Several billion dollars for construction programs and an industry-backed tax break hinge on the outcome of a battle between President Bush and congressional Democrats over the Iraq war. The center of the storm is a $124.2-billion spending bill on which House and Senate negotiators reached agreement on April 23. Three-fourths of the funds are for the military campaigns in Iraq and Afghanistan, but the bill also has up to $9 billion for construction plus a depreciation tax incentive. There’s bipartisan support for the defense money and at least some of the construction dollars. But Bush says he will veto the measure because of provisions setting a timetable for starting to withdraw U.S. troops from Iraq.
Construction is “not the target of the attack here,” says Jeffrey Shoaf, Associated General Contractors’ senior executive director for government and public affairs. “The big fight’s over the war and how best to handle it.” If both houses pass the measure and Bush vetoes it, Democrats probably won’t get the two-thirds majorities needed for an override. The next step after that isn’t clear, although a short-term stopgap is possible.
The bill’s construction aid includes $1.7 billion for military work, mostly in Iraq and Afghanistan, and $3.1 billion for domestic base closures. Much of that is likely to fund construction at posts adding personnel from those to be closed.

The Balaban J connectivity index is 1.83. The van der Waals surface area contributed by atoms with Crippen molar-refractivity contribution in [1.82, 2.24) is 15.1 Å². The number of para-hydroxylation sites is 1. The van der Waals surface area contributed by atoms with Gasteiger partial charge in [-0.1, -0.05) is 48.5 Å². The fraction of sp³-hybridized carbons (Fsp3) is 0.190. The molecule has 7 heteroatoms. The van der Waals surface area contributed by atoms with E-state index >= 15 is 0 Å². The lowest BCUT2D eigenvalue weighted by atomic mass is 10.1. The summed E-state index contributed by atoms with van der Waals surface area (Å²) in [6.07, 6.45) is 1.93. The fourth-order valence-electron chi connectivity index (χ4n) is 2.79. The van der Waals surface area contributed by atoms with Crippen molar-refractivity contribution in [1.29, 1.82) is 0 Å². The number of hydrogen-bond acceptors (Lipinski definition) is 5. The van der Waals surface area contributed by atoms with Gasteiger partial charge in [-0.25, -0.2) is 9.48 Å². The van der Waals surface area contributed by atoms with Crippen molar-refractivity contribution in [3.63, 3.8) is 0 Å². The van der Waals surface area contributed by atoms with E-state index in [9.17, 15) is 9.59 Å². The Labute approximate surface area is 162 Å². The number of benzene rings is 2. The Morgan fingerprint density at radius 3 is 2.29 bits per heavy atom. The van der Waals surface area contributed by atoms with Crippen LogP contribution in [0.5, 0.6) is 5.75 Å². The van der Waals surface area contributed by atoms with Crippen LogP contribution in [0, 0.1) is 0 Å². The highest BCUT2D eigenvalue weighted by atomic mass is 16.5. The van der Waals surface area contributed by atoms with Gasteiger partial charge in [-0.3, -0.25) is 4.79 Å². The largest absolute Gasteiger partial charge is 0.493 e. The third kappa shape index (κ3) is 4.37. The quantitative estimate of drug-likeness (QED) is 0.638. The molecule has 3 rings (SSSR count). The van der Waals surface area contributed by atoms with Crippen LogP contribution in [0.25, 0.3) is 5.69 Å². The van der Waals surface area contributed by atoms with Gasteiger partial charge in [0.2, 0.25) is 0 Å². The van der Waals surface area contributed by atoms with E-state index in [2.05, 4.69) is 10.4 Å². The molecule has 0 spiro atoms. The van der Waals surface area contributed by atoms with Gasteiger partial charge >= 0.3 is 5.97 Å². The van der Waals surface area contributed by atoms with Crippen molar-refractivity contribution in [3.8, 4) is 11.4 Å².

The package also has $1.3 billion for further Corps of Engineers work on levees and pumps around New Orleans. Veterans’ health care would get $921 million for maintenance and construction.Transportation security would receive more than $1.3 billion. Emergency highway repairs are allotted $683 million, but the legislation would require offsetting cuts in other highway aid.
Lawmakers attached provisions to raise the minimum wage and give small businesses $4.8 billion in tax incentives. The key construction tax break is a one-year extension of the Section 179 deduction for equipment, software and other depreciable assets. The bill also increases the amount small firms can expense, to $125,000 from $112,000. Industry would like a permanent extension. But John McClelland, American Rental Association vice president for government affairs, says, “Another year and an increase in the benefit—absolutely, we support this.”
hoaf says there may be a little bit of uncertainty for the bill’s construction provisions, “but in the long run [they] should work out OK.” But he adds, “This is a battle of the titans, the President up against the [House] speaker and the majority leader in the Senate. Both sides want 100% of what they want.”